Wheaton, Illinois

Were you or someone you know injured by a medical professional in Wheaton, Illinois?

If so, we may be able to help.

Our Illinois medical malpractice lawyers have spent decades representing medical malpractice victims throughout the state in cases against hospitals, nursing homes, physicians and clinics.

Many new clients visit our offices with questions about the legal system. Most want to know if they even have a medical malpractice case. To help answer some of these concerns, we have addressed some common questions below. After reviewing the information, please call us at 312-332-2872 or email us if you'd like to learn more about how we can help you seek redress for your injury or loss.

What is a medical malpractice lawsuit?

A medical malpractice lawsuit is filed when someone is injured or killed by mistakes made by healthcare professionals, including doctors, dentists, podiatrists, chiropractors, nurses and nursing assistants. The purpose of a medical negligence suit is to hold wrongdoers responsible in order to recover economic and non-economic damages for victims. These lawsuits also send a message to healthcare providers that substandard care will not be tolerated.

These suits may involve a wide range of mistakes, from medication errors and birth injuries, to hospital falls and surgical mistakes. One of our lawyers can help you to determine if your injury was a result of medical malpractice.

How much does filing a medical malpractice claim cost?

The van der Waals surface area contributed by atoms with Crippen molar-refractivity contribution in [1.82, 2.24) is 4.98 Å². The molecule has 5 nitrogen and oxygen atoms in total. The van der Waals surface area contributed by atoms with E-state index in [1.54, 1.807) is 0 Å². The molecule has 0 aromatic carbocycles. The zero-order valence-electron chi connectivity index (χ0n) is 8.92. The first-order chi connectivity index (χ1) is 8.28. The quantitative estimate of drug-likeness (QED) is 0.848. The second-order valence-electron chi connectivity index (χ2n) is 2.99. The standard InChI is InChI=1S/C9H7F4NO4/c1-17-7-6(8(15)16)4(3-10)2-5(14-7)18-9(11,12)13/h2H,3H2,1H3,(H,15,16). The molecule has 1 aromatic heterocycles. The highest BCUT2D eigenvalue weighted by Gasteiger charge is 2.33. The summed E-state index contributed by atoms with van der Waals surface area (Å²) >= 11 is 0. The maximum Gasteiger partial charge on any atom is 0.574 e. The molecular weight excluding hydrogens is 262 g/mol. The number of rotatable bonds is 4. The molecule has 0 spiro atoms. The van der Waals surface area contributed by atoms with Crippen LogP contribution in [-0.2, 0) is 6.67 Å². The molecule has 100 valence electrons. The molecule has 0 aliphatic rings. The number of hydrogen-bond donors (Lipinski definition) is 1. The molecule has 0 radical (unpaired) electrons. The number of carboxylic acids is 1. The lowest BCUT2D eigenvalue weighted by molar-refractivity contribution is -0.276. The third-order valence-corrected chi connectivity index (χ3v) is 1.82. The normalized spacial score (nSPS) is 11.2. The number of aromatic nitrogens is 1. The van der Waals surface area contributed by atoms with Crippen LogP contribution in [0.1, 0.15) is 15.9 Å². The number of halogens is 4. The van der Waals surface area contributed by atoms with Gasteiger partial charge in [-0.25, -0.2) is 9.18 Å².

All of our cases are taken on a contingent fee basis. What that means is that we only collect a fee if you receive compensation for your injury or loss. This system allows victims to receive proper legal representation regardless of their current financial situation. The inability to pay for a lawyer should never stop you from contacting an Illinois medical malpractice lawyer. Call us today for a free consultation to discuss your options.

Who can file a medical malpractice lawsuit?

A victim who is seriously harmed by the mistakes or misconduct of a medical professional may file a lawsuit. If medical malpractice results in the death of the patient, his or her surviving family members may be able to file suit against the wrongdoer. Also, injured children are capable of filing a lawsuit, but in most cases the victim's parents initiate the legal action on their child's behalf.

Is there a time limit to file a case?

Illinois has a Statute of Limitations that requires most victims of medical malpractice to file a lawsuit within two years of discovering their injury. However, there are many exceptions. Some types of cases, including those involving injured children, may provide for a longer time frame.

If you wait too long, you risk losing your right to take legal action. Therefore, you should contact an Illinois medical malpractice attorney as soon as possible to preserve your rights. An attorney can help you determine if you have a case, and what deadlines apply.

About Us

Our attorneys have decades of experience handling all types of medical malpractice lawsuits against hospitals and medical professionals throughout Illinois. We are proud to have recovered nearly $400 million in settlements and verdicts for injured victims and the families of people wrongfully killed. We have the experience, track record, and financial resources to take on all types of cases and ensure that proper legal representation is provided to all medical malpractice victims.

If you or a family member has been injured because of the mistakes made by an area doctor or medical professional, please give us a call and find out how we can help. We are available at 312-332-2872, toll-free 877-374-1417, or online at any time. Of course, the consultation will be completely free.

About Wheaton

Wheaton is the county seat of DuPage County and home to Wheaton College. The residents of the city often visit hospitals in surrounding towns for medical care. Edward Hospital in Naperville and Central DuPage Hospital are common care facilities for local residents. Also, a variety of smaller medical clinics and centers provide treatment for local community members within Wheaton's own borders.